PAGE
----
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Johns Hopkins Nursing Spring Issue Explores "The New Face of Nursing"

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Posted: 6/27/2008

Now celebrating its fifth anniversary of publication, Johns Hopkins Nursing Spring 2008 shows how Hopkins nurses are championing patient advocacy with leadership, creativity, and vision.
http://www.son.jhmi.edu/jhnmagazine/spring2008/

The New Face of Nursing
Though the uniform of the bedside nurse has changed, the core tradition of care and compassion remains.  In an increasingly complex medical system, nurses are expanding patient advocacy with their drive for improvement, creativity in solving problems, and vision for the field of nursing. The result?  New opportunities, more intriguing career paths, and emerging leadership roles.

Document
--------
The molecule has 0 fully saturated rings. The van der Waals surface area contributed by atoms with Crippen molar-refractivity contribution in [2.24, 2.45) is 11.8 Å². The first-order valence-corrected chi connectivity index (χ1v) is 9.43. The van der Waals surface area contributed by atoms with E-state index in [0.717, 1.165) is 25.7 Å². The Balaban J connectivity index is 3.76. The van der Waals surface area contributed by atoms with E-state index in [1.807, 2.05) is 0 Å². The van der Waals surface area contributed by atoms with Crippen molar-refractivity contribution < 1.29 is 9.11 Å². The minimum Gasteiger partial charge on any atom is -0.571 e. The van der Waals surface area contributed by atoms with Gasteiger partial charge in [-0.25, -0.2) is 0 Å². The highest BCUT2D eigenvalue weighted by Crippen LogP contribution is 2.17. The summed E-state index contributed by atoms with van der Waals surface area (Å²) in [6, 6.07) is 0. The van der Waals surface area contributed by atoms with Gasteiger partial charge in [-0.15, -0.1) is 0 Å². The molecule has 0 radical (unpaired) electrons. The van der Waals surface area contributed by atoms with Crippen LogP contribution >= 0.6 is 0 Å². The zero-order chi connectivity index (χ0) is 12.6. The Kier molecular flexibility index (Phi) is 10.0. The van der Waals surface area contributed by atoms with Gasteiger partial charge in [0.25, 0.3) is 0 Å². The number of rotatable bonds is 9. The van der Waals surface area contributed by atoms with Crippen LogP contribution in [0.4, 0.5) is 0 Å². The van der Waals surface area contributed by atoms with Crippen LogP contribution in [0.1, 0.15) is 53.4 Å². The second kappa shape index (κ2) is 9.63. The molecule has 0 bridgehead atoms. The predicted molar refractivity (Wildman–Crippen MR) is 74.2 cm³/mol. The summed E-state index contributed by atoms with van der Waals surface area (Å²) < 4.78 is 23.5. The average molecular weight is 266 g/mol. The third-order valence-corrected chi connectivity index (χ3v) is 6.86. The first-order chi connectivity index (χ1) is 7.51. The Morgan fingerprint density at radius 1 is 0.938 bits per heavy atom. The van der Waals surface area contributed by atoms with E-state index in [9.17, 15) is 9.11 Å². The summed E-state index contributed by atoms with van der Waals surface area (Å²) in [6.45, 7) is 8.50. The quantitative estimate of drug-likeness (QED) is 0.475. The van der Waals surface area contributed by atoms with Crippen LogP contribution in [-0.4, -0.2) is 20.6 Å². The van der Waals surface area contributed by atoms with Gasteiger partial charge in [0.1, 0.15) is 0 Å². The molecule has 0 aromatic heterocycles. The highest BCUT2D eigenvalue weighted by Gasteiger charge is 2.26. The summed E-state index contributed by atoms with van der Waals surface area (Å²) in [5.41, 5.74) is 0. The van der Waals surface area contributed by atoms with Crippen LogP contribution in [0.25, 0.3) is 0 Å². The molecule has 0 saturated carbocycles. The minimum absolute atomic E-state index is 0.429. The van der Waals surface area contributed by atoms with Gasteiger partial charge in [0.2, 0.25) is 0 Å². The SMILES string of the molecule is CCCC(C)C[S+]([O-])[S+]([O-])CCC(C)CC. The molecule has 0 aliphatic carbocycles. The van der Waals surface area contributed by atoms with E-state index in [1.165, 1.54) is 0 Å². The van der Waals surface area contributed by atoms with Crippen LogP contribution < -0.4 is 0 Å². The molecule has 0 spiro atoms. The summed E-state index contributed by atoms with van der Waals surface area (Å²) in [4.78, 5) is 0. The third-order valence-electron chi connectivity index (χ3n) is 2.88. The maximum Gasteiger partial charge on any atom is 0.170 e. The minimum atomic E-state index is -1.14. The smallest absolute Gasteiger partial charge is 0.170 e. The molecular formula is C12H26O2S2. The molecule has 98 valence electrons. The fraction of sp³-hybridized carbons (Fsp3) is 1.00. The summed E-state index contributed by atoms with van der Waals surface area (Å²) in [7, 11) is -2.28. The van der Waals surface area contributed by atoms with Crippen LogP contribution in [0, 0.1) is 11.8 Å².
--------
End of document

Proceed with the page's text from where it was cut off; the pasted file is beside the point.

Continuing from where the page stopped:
http://www.son.jhmi.edu/jhnmagazine/spring2008/pages/fea_newface.htm

A Nursing Vocation for Each Generation
Across the generations, two families of nurses share the desire to work with patients and advocate for their best possible care.
http://www.son.jhmi.edu/jhnmagazine/spring2008/pages/fea_generations.htm

Where in Baltimore is the Hopkins Nurse?
Throughout Baltimore, Hopkins nurses are taking action to improve the health of its citizens.  Four nurses tell why they love working in Charm City.
http://www.son.jhmi.edu/jhnmagazine/spring2008/pages/fea_wherenbaltimore.htm

Second Opinion: What areas of expertise will be essential to nursing practice as the population ages?
Readers share their opinions on what competencies will be essential to caring for an aging population.  The areas of expertise voted most important are "promoting health behaviors, independence, and quality of life" (17.9%), "promoting support for family and non-formal caregivers" (14.3%), "creating useful, meaningful roles for older adults" (10.7%) and "providing care to address death and dying, including palliative care" (10.7%).  In the next issue, readers are asked "What are the biggest challenges to overcoming the nursing shortage?"
http://www.son.jhmi.edu/jhnmagazine/spring2008/pages/secondopinion.htm